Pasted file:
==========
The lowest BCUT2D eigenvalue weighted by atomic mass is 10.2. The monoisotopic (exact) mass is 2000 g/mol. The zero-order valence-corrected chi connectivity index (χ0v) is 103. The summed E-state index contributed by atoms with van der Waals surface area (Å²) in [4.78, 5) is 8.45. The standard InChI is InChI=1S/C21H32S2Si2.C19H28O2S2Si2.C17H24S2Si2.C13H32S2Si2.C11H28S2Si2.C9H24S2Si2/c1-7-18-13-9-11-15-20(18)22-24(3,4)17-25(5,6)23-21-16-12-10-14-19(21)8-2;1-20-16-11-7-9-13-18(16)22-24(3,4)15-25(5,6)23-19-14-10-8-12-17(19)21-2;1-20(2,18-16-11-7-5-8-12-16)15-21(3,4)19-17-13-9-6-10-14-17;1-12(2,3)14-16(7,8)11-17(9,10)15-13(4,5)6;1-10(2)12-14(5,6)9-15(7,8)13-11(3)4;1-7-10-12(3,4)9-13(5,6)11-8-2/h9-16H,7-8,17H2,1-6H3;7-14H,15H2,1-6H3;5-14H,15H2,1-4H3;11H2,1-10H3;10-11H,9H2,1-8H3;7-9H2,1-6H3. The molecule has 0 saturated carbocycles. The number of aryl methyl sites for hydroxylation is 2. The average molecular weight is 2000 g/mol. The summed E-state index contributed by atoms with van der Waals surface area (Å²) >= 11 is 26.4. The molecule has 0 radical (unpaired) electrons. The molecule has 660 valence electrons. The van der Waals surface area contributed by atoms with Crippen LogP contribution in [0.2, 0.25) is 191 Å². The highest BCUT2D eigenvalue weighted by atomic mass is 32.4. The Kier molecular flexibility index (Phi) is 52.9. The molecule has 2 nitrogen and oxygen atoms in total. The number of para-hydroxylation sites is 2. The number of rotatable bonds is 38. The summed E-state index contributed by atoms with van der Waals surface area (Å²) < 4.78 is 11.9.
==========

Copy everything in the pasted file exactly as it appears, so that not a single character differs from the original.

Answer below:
The lowest BCUT2D eigenvalue weighted by atomic mass is 10.2. The monoisotopic (exact) mass is 2000 g/mol. The zero-order valence-corrected chi connectivity index (χ0v) is 103. The summed E-state index contributed by atoms with van der Waals surface area (Å²) in [4.78, 5) is 8.45. The standard InChI is InChI=1S/C21H32S2Si2.C19H28O2S2Si2.C17H24S2Si2.C13H32S2Si2.C11H28S2Si2.C9H24S2Si2/c1-7-18-13-9-11-15-20(18)22-24(3,4)17-25(5,6)23-21-16-12-10-14-19(21)8-2;1-20-16-11-7-9-13-18(16)22-24(3,4)15-25(5,6)23-19-14-10-8-12-17(19)21-2;1-20(2,18-16-11-7-5-8-12-16)15-21(3,4)19-17-13-9-6-10-14-17;1-12(2,3)14-16(7,8)11-17(9,10)15-13(4,5)6;1-10(2)12-14(5,6)9-15(7,8)13-11(3)4;1-7-10-12(3,4)9-13(5,6)11-8-2/h9-16H,7-8,17H2,1-6H3;7-14H,15H2,1-6H3;5-14H,15H2,1-4H3;11H2,1-10H3;10-11H,9H2,1-8H3;7-9H2,1-6H3. The molecule has 0 saturated carbocycles. The number of aryl methyl sites for hydroxylation is 2. The average molecular weight is 2000 g/mol. The summed E-state index contributed by atoms with van der Waals surface area (Å²) >= 11 is 26.4. The molecule has 0 radical (unpaired) electrons. The molecule has 660 valence electrons. The van der Waals surface area contributed by atoms with Crippen LogP contribution in [0.2, 0.25) is 191 Å². The highest BCUT2D eigenvalue weighted by atomic mass is 32.4. The Kier molecular flexibility index (Phi) is 52.9. The molecule has 2 nitrogen and oxygen atoms in total. The number of para-hydroxylation sites is 2. The number of rotatable bonds is 38. The summed E-state index contributed by atoms with van der Waals surface area (Å²) < 4.78 is 11.9.